Hans Holbein the Younger is chiefly celebrated for his beautiful and precisely realised portraiture, which includes representations of Desiderius Erasmus, Thomas More, Thomas Cromwell, Henry VIII, Anne of Cleves, and an array of the Tudor lords and ladies he encountered during the course of two sojourns in England. But beyond these familiar images, which have come to define our perception of the world of the Henrician court, Holbein was a protean and multi-faceted genius: a humanist, satirist, political propagandist, and contributor to the history of book design as well as a religious artist and court painter. The rich layers of symbolism and allusion that characterise his work have proved especially fascinating to scholars.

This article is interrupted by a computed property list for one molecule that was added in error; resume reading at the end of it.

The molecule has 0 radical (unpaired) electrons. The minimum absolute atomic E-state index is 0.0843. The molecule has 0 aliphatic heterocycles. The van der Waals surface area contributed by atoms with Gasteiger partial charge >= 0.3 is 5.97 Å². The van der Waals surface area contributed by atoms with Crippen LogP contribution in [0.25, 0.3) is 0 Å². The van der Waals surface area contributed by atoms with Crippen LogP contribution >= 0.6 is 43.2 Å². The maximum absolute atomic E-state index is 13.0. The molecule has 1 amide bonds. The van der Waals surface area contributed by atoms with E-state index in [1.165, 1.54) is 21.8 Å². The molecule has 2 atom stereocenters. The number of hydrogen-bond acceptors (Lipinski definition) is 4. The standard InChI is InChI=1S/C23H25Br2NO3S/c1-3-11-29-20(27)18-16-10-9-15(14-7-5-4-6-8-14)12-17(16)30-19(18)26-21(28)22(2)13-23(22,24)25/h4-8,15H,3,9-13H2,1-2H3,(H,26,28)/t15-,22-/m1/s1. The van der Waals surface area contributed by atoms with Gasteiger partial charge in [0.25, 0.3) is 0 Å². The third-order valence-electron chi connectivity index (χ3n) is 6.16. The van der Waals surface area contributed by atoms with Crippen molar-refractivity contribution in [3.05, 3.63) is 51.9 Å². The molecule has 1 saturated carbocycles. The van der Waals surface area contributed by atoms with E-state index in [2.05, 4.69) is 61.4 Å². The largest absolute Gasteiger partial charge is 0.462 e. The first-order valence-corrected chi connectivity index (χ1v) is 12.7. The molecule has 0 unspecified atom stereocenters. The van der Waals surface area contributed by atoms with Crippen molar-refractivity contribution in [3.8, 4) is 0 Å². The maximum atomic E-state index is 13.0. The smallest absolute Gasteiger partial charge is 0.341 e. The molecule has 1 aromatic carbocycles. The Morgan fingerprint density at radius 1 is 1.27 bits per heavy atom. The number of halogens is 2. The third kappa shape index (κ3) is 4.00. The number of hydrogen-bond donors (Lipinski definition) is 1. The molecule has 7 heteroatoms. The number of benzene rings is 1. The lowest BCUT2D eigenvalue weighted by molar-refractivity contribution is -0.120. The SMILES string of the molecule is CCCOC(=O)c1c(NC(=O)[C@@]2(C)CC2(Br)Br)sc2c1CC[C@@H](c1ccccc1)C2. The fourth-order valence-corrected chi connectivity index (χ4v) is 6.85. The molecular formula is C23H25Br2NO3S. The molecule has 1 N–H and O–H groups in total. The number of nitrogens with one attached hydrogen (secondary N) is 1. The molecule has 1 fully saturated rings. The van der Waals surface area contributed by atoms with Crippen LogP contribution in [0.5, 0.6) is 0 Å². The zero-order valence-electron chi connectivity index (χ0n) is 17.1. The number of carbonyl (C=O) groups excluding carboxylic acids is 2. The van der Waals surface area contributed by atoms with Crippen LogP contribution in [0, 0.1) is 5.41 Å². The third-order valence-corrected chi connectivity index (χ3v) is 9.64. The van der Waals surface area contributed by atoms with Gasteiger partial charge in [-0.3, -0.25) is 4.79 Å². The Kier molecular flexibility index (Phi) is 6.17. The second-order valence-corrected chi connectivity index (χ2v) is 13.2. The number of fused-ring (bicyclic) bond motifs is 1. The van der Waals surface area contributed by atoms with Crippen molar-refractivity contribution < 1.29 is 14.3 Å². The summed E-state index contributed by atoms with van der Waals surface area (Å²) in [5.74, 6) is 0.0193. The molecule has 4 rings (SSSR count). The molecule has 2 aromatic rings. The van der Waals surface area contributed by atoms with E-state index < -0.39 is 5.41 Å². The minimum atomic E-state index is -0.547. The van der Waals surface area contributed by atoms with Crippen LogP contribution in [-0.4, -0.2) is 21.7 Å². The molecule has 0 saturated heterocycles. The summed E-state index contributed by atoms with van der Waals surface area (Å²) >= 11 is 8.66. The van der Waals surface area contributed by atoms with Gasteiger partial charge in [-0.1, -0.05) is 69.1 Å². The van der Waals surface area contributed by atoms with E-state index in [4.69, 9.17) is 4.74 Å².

Franny Moyle traces and analyses the life and work of an extraordinary artist against the backdrop of an era of political turbulence and cultural transformation, to which his art offers a subtle and endlessly refracting mirror.
'Moyle's account [...] is delightful, sad, and entirely convincing; her last chapters reduced this hardened reader to tears' Guardian, on Constance
'Moyle is especially good at delineating Turner's artistic methods, and her enthralling account is filled with an impressive understanding of his unique talent' The Times, on The Extraordinary Life and Times of J.M.W. Turner.
'Well-crafted, delicious ... Moyles grips us immediately' New York Times, on The Extraordinary Life and Times of J.M.W. Turner.